Hugo Lloris is the new record holder for the most appearances in a France shirt in the history of “Les Bleus”, after making his 143rd cap in the 2-1 win against England in the quarter-finals of Qatar 2022, breaking Lilian Thuram’s record of 142 matches played for France, which held for nearly two decades.
But the France goalkeeper and captain, one of the leaders of his team, despite, by his own admission, being a quiet person and using his silent leadership to inspire other teammates, could have had a totally different career. In fact, he first started playing tennis, only to bow down to football’s calling, as he always loved the sport.
But Lloris did not have the talent needed to become a player, especially in a country like France, where young players are earmarked and nurtured to be creative and their technique refined. No, Lloris always knew he was going to be a goalkeeper, one of the most difficult roles in the sport.
“Well, to give you a little story, I started with tennis. And it was in the tennis club that I started to dive around. Don’t ask me why, but I wanted to go in goal and to get in amongst my friends’ feet, to go and block balls headfirst. The boss of the restaurant, who was also an amateur goalkeeper, said to me instantly, ‘you have to go and play football’ and that’s how things started,” said Lloris in an interview for radio station Europe 1.
But Lloris did not have to play football, he could have done anything he wanted, due to his sociological background, as the son of a banker father and lawyer mother. Without any financial pressure, he only wanted to play and be a goalkeeper. And he did pretty well until now.
Born in Nice, on the French Riviera, Lloris started football at local club OGC Nice and has only featured for three teams in his career – the one he started at, French giants Olympique Lyon and Tottenham Hotspur, where he has been plying his trade since 2012 and ranks tenth in the all-time appearances standings, with 437 matches, having a big chance to jump on the sixth place next season, as only 43 matches separate him from Glenn Hoddle.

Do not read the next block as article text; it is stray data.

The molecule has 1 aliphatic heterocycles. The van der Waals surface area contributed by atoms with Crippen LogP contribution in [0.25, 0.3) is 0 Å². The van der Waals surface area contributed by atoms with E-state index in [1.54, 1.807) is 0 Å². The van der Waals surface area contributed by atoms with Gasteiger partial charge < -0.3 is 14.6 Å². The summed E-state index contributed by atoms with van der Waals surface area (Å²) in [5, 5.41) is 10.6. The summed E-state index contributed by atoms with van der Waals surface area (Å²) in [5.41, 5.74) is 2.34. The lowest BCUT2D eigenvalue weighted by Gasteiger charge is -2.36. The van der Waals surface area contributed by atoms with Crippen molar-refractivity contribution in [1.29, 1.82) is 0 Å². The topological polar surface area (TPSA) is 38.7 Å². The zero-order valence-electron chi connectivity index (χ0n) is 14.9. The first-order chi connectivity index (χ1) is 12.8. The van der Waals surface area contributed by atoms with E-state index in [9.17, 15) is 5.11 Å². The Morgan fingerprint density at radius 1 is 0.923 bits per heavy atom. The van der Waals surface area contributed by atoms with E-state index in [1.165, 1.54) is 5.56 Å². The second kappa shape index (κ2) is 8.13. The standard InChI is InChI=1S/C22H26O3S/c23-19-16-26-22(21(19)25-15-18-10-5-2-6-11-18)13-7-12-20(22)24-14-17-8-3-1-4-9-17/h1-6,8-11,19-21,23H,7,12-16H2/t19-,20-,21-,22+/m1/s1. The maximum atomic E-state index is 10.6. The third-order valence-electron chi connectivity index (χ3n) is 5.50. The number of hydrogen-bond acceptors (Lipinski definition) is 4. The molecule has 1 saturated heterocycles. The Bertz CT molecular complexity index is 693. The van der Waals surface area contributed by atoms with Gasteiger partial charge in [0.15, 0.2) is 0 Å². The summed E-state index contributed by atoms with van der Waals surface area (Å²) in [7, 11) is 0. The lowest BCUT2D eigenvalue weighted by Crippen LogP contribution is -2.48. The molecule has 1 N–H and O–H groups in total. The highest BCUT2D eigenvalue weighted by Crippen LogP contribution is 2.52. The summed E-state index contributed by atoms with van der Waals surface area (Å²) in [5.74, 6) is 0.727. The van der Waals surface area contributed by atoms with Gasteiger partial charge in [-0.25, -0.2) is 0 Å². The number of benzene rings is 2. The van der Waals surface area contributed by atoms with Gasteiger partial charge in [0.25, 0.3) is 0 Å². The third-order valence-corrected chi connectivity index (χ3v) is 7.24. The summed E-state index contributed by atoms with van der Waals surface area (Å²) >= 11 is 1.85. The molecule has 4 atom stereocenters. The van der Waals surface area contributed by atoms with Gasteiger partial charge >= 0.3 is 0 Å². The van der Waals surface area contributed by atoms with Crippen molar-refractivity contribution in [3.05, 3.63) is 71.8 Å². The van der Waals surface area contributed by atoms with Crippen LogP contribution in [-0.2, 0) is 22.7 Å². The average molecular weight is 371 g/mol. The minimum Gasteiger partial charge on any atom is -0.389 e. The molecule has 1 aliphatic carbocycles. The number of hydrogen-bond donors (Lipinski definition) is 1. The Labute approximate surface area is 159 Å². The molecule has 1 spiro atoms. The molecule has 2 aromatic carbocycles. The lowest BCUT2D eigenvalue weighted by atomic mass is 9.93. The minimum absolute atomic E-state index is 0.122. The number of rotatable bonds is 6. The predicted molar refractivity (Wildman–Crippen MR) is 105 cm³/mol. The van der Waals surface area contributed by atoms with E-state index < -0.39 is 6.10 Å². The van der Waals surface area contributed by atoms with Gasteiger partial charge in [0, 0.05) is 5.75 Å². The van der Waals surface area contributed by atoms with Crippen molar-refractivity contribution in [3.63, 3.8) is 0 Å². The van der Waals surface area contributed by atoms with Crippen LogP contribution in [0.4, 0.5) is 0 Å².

He slowly became better and better and entered the elite club, as he made his first appearance for France in 2008, becoming a regular, despite being only 22 years old and goalkeepers usually delivering better performances as they grow older, with experience key in their game.
His leadership skills were also underlined in the same year when his mother died, but Lloris insisted to play for Nice, despite being given the option to take some days off and mourn.
But it was not only the character that made him indispensable at Tottenham or for the France national team. Lloris is an elite goalkeeper, with excellent command of aerial balls and great reflexes, being named the Goalkeeper of the Year three times in Ligue 1, the French championship, where he played between 2005 and 2012.
At the 2018 FIFA World Cup, Lloris was also instrumental with some excellent saves, including one in the quarter-finals against Uruguay. Four years later, at Qatar 2022, Lloris also delivered a masterpiece against England, saving some difficult shots and forcing club teammate Harry Kane to miss a penalty, enabling France to win the quarter-finals, 2-1.
Usually, goalkeepers also train with tennis balls, to test their reflexes and enhance their performances. For Lloris, tennis is still in his blood.
“But there’s still some tennis in me. I grew up watching my dad play it. My grandma played tennis for a long time too. And then when I started to walk, with my very first steps, I had a racket in my hand. My main idol is Pete Sampras. He’s the only sportsperson I had a poster of and I was a huge fan. I try to play once a year when I’m on holiday,” said Tottenham and France’s goalkeeper.
And before any other question is asked, he delivers some words that embody his spirit. He is not the flashy type of persona, nor one that tries to use bravado to take the centre stage.
“For Sampras, there was no social media, very little media, and the internet was only just starting. I loved what this great winner emanated and the personality behind that,” concludes Lloris.
What’s sure is that France needed exactly this type of personality for a leader, in a locker room full of potential, but which usually fell short of expectations. Lloris became a captain of the national team after a huge debacle at South Africa 2010, when France was eliminated early.
They needed a safe pair of hands both on and off the pitch. And Lloris, now the most capped France international ever, was the right person to lead the team.